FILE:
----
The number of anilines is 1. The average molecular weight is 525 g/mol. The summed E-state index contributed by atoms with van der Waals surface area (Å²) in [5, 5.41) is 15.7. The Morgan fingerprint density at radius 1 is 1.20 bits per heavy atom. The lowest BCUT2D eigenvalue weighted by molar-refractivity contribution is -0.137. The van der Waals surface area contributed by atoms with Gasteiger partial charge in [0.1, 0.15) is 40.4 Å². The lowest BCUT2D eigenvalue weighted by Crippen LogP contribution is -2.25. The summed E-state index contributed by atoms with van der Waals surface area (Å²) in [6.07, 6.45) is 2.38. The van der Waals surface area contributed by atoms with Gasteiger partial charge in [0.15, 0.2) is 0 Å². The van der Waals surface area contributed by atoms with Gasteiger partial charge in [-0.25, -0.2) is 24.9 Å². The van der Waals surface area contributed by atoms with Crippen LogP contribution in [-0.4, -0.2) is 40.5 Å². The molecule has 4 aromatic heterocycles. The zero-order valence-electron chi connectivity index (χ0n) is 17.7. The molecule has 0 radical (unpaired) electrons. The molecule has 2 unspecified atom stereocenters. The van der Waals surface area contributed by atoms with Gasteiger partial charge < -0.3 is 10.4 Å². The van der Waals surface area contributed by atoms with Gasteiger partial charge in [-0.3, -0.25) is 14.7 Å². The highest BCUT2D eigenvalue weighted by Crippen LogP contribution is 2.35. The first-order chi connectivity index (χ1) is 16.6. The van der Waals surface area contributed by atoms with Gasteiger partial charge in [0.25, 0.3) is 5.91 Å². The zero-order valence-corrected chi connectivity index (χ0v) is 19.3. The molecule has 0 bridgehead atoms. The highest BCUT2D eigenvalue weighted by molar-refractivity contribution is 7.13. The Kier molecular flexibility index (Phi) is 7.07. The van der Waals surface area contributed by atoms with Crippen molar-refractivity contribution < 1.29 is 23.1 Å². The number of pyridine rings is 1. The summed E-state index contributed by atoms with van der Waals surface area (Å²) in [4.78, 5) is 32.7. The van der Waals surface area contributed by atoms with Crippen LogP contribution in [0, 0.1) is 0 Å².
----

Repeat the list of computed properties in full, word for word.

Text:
The number of anilines is 1. The average molecular weight is 525 g/mol. The summed E-state index contributed by atoms with van der Waals surface area (Å²) in [5, 5.41) is 15.7. The Morgan fingerprint density at radius 1 is 1.20 bits per heavy atom. The lowest BCUT2D eigenvalue weighted by molar-refractivity contribution is -0.137. The van der Waals surface area contributed by atoms with Gasteiger partial charge in [0.1, 0.15) is 40.4 Å². The lowest BCUT2D eigenvalue weighted by Crippen LogP contribution is -2.25. The summed E-state index contributed by atoms with van der Waals surface area (Å²) in [6.07, 6.45) is 2.38. The van der Waals surface area contributed by atoms with Gasteiger partial charge in [0.15, 0.2) is 0 Å². The van der Waals surface area contributed by atoms with Gasteiger partial charge in [-0.25, -0.2) is 24.9 Å². The van der Waals surface area contributed by atoms with Crippen LogP contribution in [-0.4, -0.2) is 40.5 Å². The molecule has 4 aromatic heterocycles. The zero-order valence-electron chi connectivity index (χ0n) is 17.7. The molecule has 0 radical (unpaired) electrons. The molecule has 2 unspecified atom stereocenters. The van der Waals surface area contributed by atoms with Gasteiger partial charge < -0.3 is 10.4 Å². The van der Waals surface area contributed by atoms with Gasteiger partial charge in [-0.3, -0.25) is 14.7 Å². The highest BCUT2D eigenvalue weighted by Crippen LogP contribution is 2.35. The first-order chi connectivity index (χ1) is 16.6. The van der Waals surface area contributed by atoms with Gasteiger partial charge in [0.25, 0.3) is 5.91 Å². The zero-order valence-corrected chi connectivity index (χ0v) is 19.3. The molecule has 0 bridgehead atoms. The highest BCUT2D eigenvalue weighted by molar-refractivity contribution is 7.13. The Kier molecular flexibility index (Phi) is 7.07. The van der Waals surface area contributed by atoms with Crippen molar-refractivity contribution < 1.29 is 23.1 Å². The number of pyridine rings is 1. The summed E-state index contributed by atoms with van der Waals surface area (Å²) in [4.78, 5) is 32.7. The van der Waals surface area contributed by atoms with Crippen LogP contribution in [0, 0.1) is 0 Å².